At least, once the murder has happened Futrelle can start his sleuthing. And what a brilliant sleuth he is. He just goes from one person to the next and tells them “Hey, there’s this guy who has tried to blackmail me. Has he, by any chance, also tried to blackmail you?” And this sledgehammer approach obviously…works? Because who wouldn’t be inclined to answer such a question? Especially since Futrelle is pretty much a stranger to most of them. (Of course, any story featuring an amateur sleuth will require some suspension of disbelief because normally, people don’t welcome randoms strangers who ask personal questions with open arms but there’s suspension of disbelief and there’s whatever this is – overstretching of disbelief possibly).

And now for the elephant (iceberg?) in the room. This book is set on the Titanic. Now I like dramatic irony as much as the next person and I’m also not averse to some dark humour but this book really overdid it:

  • When the first class passengers learn that Captain Smith intents to retire after the crossing, they tell him that the White Star line should still let him on the ships as passenger so he can be a good luck charm (you see, it’s funny because Smith will have incredibly bad luck, the ship will sink and over a thousand people will die)
  • When Futrelle is asked to investigate the murder on the ship they ask him to keep it quiet and he says that he understands that they don’t want the Titanic to be associated with death forever (you see, it’s funny because the ship will sink and over a thousand people will die and it will be associated with death forever)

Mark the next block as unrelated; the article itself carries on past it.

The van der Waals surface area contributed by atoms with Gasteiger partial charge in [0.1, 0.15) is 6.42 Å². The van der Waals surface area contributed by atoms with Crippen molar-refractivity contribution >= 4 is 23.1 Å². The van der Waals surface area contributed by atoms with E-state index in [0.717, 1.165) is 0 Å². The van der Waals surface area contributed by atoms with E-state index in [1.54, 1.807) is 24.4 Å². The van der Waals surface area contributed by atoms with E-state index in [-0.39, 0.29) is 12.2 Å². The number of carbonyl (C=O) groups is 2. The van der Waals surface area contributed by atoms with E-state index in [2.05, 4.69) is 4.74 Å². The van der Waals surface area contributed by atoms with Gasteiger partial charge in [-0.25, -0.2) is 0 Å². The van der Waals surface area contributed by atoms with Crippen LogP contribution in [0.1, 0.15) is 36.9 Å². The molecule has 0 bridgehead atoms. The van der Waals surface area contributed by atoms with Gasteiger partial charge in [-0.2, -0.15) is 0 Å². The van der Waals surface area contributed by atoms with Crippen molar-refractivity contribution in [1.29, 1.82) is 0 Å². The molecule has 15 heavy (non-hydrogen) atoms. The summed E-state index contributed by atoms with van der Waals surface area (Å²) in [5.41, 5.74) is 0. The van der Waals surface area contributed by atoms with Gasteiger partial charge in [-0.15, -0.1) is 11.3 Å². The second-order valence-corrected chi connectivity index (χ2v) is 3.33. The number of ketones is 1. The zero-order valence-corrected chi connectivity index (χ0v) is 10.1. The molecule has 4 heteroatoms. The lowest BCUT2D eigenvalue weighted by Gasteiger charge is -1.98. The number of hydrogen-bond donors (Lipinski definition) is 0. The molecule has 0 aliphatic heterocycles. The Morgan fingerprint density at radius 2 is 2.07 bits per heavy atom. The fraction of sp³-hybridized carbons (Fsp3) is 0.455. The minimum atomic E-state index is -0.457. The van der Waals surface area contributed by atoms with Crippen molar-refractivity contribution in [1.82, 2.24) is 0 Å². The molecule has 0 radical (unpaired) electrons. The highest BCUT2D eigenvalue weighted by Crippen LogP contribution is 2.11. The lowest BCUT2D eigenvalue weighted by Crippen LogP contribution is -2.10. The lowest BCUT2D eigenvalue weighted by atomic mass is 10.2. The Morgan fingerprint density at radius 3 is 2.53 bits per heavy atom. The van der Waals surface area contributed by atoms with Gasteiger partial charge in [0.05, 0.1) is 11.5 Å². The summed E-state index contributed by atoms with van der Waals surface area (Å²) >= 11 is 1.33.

• A passenger tells a story that is supposed to doom everybody who hears it. He explains that he doesn’t believe in such nonsense and laughs that if he did, he would have just doomed the whole ship (you see it’s funny because the ship is doomed. It will sink and over a thousand people will die)
  • Futrelle is reading The Wreck of Titan or Futility while on board so of course, he jokes that the Titanic will be fine as long as there’s no iceberg (you see, it’s funny because there will be an iceberg, the ship will sink and over a thousand people will die)

There’s more but you get the gist. While it does take a certain kind of person to go “A murder mystery set on the Titanic? Yes please.” and I am obviously one of those people since I picked up the book in the first place this kind of sledgehammer approach gets exhausting very quickly. And is really not that funny…just like it isn’t funny that he used the names of real Titanic passengers for all characters. The blackmailing murder victim has the name of a real Titanic passenger. His accomplice as well. And, of course, the murderer, too. Why is that necessary? Why not make up some names? With some minor tweaks to the story, it would have worked just as well without accusing real people who only died in the last century of blackmail and murder.